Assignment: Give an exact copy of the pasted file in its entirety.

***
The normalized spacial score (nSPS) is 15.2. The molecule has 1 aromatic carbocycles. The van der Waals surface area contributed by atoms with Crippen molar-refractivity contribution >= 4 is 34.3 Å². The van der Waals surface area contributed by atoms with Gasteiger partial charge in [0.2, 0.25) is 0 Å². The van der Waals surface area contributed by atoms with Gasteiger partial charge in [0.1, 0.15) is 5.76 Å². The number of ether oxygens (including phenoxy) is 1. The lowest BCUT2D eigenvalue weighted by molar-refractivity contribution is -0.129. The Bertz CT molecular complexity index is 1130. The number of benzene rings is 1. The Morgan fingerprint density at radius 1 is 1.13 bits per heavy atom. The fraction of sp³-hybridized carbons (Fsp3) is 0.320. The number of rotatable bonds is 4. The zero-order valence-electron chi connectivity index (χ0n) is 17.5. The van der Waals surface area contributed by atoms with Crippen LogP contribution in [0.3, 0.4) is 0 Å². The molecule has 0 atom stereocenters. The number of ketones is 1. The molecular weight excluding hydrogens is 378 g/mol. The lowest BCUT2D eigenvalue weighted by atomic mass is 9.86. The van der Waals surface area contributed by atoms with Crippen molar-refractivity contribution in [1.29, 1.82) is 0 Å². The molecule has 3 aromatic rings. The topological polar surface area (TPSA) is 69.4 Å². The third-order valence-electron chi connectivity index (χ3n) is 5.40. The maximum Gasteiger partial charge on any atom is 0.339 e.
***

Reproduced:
The normalized spacial score (nSPS) is 15.2. The molecule has 1 aromatic carbocycles. The van der Waals surface area contributed by atoms with Crippen molar-refractivity contribution >= 4 is 34.3 Å². The van der Waals surface area contributed by atoms with Gasteiger partial charge in [0.2, 0.25) is 0 Å². The van der Waals surface area contributed by atoms with Gasteiger partial charge in [0.1, 0.15) is 5.76 Å². The number of ether oxygens (including phenoxy) is 1. The lowest BCUT2D eigenvalue weighted by molar-refractivity contribution is -0.129. The Bertz CT molecular complexity index is 1130. The number of benzene rings is 1. The Morgan fingerprint density at radius 1 is 1.13 bits per heavy atom. The fraction of sp³-hybridized carbons (Fsp3) is 0.320. The number of rotatable bonds is 4. The zero-order valence-electron chi connectivity index (χ0n) is 17.5. The van der Waals surface area contributed by atoms with Crippen LogP contribution in [0.3, 0.4) is 0 Å². The molecule has 0 atom stereocenters. The number of ketones is 1. The molecular weight excluding hydrogens is 378 g/mol. The lowest BCUT2D eigenvalue weighted by atomic mass is 9.86. The van der Waals surface area contributed by atoms with Crippen molar-refractivity contribution in [1.29, 1.82) is 0 Å². The molecule has 3 aromatic rings. The topological polar surface area (TPSA) is 69.4 Å². The third-order valence-electron chi connectivity index (χ3n) is 5.40. The maximum Gasteiger partial charge on any atom is 0.339 e.